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It's better to consider ~てもいい as a set phrase rather than a variation of ~ても. Actually, there are many cases that も can be omitted, thus, も is not always essential in this expression.
e.g.
このドーナツ、食べてもいいですか = このドーナツ、食べていいですか
遅くなってもいいですから、必ず電話してください。 = 遅くなっていいですから、必ず電話してください。

~ても can be an adversative conjunctive particle as a set, that's why it's translated as "but".

−ても
2 〔… (である) けれども〕
秘密を知っていても私には教えてくれなかった
Though [Although] he knew the secret, he would not tell me. /He knew the secret, but he would not tell me what it was.
てもの英語・英訳 - goo辞書 英和和英
 

keshokesho

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Many thanks for the information. You're all a really helpful lot - thank you so very much.
 

MeshGearFox

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It's better to consider ~てもいい as a set phrase rather than a variation of ~ても. Actually, there are many cases that も can be omitted, thus, も is not always essential in this expression.

I had a question along these lines which might be relevant to what the topic starter was asking. Regarding your comments in this post: ても, is 'even if' really a perfect translation? | Japan Forum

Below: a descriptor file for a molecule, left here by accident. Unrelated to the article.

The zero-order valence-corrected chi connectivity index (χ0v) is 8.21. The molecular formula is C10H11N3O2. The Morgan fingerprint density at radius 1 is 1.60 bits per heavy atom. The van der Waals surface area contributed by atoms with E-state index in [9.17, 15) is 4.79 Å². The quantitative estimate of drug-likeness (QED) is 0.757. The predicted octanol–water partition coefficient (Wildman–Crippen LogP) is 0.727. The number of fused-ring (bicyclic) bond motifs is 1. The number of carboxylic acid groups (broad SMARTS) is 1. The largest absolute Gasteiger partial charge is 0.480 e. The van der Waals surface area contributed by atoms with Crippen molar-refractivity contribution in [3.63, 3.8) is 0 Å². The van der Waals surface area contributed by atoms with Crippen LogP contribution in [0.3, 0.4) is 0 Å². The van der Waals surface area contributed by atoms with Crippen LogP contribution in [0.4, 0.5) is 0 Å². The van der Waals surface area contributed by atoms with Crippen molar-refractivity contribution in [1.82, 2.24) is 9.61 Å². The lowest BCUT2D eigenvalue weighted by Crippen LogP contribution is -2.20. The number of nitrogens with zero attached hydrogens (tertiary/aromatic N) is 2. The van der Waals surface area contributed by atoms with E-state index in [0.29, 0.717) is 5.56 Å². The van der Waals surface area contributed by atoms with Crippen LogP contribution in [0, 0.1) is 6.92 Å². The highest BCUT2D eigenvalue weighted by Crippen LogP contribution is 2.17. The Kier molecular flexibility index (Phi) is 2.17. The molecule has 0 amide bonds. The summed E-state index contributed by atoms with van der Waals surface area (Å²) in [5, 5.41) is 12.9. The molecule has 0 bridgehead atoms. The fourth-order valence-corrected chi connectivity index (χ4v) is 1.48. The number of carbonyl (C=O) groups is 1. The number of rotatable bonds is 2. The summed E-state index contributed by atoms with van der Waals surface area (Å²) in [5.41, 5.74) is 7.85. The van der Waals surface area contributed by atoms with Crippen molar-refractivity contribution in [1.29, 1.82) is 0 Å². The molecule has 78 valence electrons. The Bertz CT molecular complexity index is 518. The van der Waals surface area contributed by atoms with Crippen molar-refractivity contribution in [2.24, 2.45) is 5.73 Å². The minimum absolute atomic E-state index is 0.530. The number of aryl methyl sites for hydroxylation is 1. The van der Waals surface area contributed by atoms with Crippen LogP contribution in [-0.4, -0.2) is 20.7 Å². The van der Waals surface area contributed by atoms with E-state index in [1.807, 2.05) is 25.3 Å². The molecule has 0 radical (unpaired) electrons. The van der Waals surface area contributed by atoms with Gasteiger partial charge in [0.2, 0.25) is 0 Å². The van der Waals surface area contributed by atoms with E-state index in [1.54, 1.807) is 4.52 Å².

as well as the Japanese translation of this (Bible verse?) I found on Weblio:
だれかがあなた方のところに来ても,この教えを持っていないなら,彼をあなた方の家に迎え入れてはならず,彼を歓迎してもなりません。
If anyone comes to you, and doesn’t bring this teaching, don’t receive him into your house, and don’t welcome him...

I get the impression that も can alternate with は to add emphasis, even in what would amount to set phrases where は is usually used, which can result in ても also being an emphatic version of an underlying ては?

In the Bible verse from Weblio, there's both てならず and てなりません, with the latter feeling like it has the implication of "you must not even so much as greet them" to me.

Like you noted in your comments in the other post, I feel like I've only noticed this when the thing to the right of ても is some negative event or mood.

I'm probably way off base with this, but it's been on my mind recently.
 

Toritoribe

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も means "too/also" or "either" in negative sentence, not for just emphasis there. Thus, your quote means "don't receive him into your house, and don't welcome him, either".
You can't replace は with も in the conditional ては or the set phrases ~てはいけない/ならない/だめだ without implying "too/also" or "either".
e.g.
雨が降っては(=降ったら or 降ったので)、試合は中止だ。
If it rains, the game will be called off. / Because it rains, the game is called off.

雨が降っても、試合は中止だ。
Also if it rains (as same as other condition(s) than rain), the game will be called off.